posted by gyc at 2:23 AM on April 27, 2001


These kids are at Harvard, couldn't they just siphon a little from their trust funds to make up the difference?

owillis: stereotypes are FUN!
posted by jpoulos at 6:20 AM on April 27, 2001


Having lived in and around Boston for several years, all I can think of now is, "Wow, isn't the Internet an entertaining place?" These kids are doing what generations who've gone before them have done - silly, undergraduate antics that will, in the end, change nothing that the University doesn't already want want to change - but now they're being watched by people outside the Yard. Don't forget to bear in mind as you tune into to view whatever their latest escapades are that we're talking about twenty kids here - out of thousands. Believe me, Harvard's not the least bit interested in them nor does the University have any "fears" for their "reputation." (If you're interested in seeing for yourself that the University has already done everything they can reasonably be expected to do, read President Rudinstine's memo.)
posted by m.polo at 6:28 AM on April 27, 2001


AFAIK, don't most athletic departments at universities generate revenues separately from the universities themselves and get all of their money from private donations and revenues generated from within the department?

Only in Division I, gyc. Most smaller schools don't get much revenue from their athletic departments. (I don't know how Harvard, which is D-I but doesn't have athletic scholarships, is set up.)
posted by werty at 6:44 AM on April 27, 2001


I read somewhere that if the minimum wage had kept abreast of inflation, it would now be something over $10.00 per hour. These days even a janitor deserves that. I find it disgusting that a person cannot even support themselves, let alone any dependents on such a low wage. Guess we need to redefine "minimum." Come one, davidmsc, show some sympathy for those on the bottom.
posted by SteveS at 8:42 AM on April 27, 2001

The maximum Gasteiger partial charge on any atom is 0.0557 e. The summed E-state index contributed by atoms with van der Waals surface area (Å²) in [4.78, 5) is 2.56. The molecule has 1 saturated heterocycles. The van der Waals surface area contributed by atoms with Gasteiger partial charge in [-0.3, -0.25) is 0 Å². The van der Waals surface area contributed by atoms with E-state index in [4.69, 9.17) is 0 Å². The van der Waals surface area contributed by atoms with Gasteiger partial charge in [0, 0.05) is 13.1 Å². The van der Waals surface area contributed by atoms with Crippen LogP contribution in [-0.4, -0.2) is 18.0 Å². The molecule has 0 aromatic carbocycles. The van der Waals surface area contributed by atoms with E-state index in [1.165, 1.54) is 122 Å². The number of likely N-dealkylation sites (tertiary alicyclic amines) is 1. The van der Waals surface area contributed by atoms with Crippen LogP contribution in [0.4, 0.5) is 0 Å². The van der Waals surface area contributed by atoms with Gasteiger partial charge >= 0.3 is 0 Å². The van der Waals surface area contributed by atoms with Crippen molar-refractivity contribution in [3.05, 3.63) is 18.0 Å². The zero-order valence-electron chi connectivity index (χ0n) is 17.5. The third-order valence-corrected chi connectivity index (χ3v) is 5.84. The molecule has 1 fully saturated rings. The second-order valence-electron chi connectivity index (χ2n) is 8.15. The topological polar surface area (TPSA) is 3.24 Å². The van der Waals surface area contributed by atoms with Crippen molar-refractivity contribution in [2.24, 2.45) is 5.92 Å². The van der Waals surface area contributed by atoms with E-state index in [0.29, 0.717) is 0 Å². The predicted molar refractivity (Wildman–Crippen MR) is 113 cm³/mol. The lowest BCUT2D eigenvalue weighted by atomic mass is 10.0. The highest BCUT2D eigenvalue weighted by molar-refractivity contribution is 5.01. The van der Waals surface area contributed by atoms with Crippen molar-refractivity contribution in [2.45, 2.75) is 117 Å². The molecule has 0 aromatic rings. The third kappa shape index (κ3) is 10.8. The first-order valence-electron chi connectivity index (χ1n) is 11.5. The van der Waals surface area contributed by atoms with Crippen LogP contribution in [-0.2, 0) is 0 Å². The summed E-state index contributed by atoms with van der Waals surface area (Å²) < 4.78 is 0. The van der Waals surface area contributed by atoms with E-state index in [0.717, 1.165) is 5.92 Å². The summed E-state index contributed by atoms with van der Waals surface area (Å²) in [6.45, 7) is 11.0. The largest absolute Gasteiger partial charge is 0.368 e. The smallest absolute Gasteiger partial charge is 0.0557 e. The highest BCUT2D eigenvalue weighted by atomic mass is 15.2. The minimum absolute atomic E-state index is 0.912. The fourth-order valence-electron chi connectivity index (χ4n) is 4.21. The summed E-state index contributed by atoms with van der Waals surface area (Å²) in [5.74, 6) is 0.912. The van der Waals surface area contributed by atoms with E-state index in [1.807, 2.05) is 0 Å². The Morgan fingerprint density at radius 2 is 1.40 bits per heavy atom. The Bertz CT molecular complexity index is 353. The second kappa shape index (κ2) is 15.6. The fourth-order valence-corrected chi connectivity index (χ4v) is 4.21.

AFAIK, don't most athletic departments at universities generate revenues separately from the universities themselves and get all of their money from private donations and revenues generated from within the department?

I'm not sure - I went to Southern Methodist which I guess is a "mid-size" school. The games aren't televised or anything like that, and there is no shortage of tickets. I had heard a rumour tuition subsidized the athletic programs, but never really looked into it. Mainly I meant it as an example that universities don't always spend funds on things the students think are appropriate unless the students speak up.
posted by sixdifferentways at 8:47 AM on April 27, 2001


people aren't just watching from afar. it isn't just 20 students... there are hundreds of protestors outside the building. There are at least 12,000 signatures on their petition and hundred of organizations (churches, etc.) in Boston that have given support. There are thousands of supporters connected by email and internet at other Colleges who have been calling or emailing their support. Speaking for the one I know personally, at least 200 students from Swarthmore have called the Harvard administrators' phone lines to support the students. Harvard square is filled with tents with people that can't afford to do a 9 day sit-in, but who can similarly protest. The Mayor supports the students.

This is not a case of college antics as usual.
posted by benjamin at 10:16 PM on April 27, 2001


I walk by the "protests" and the "tent city" everyday as I catch the "T" to work. I have no idea what the point is after a period of time since many of the students go on with what is primarily, IMHO, an ordinary day. To really get some results try having EVERY student out of class for some time and maybe the points will be taken seriously by ALL. Until then just tell the higher officials in the State and Federal governments to not tax so much, so these poorly paid individuals can keep some of the hard earned money.
posted by brent at 3:53 PM on April 30, 2001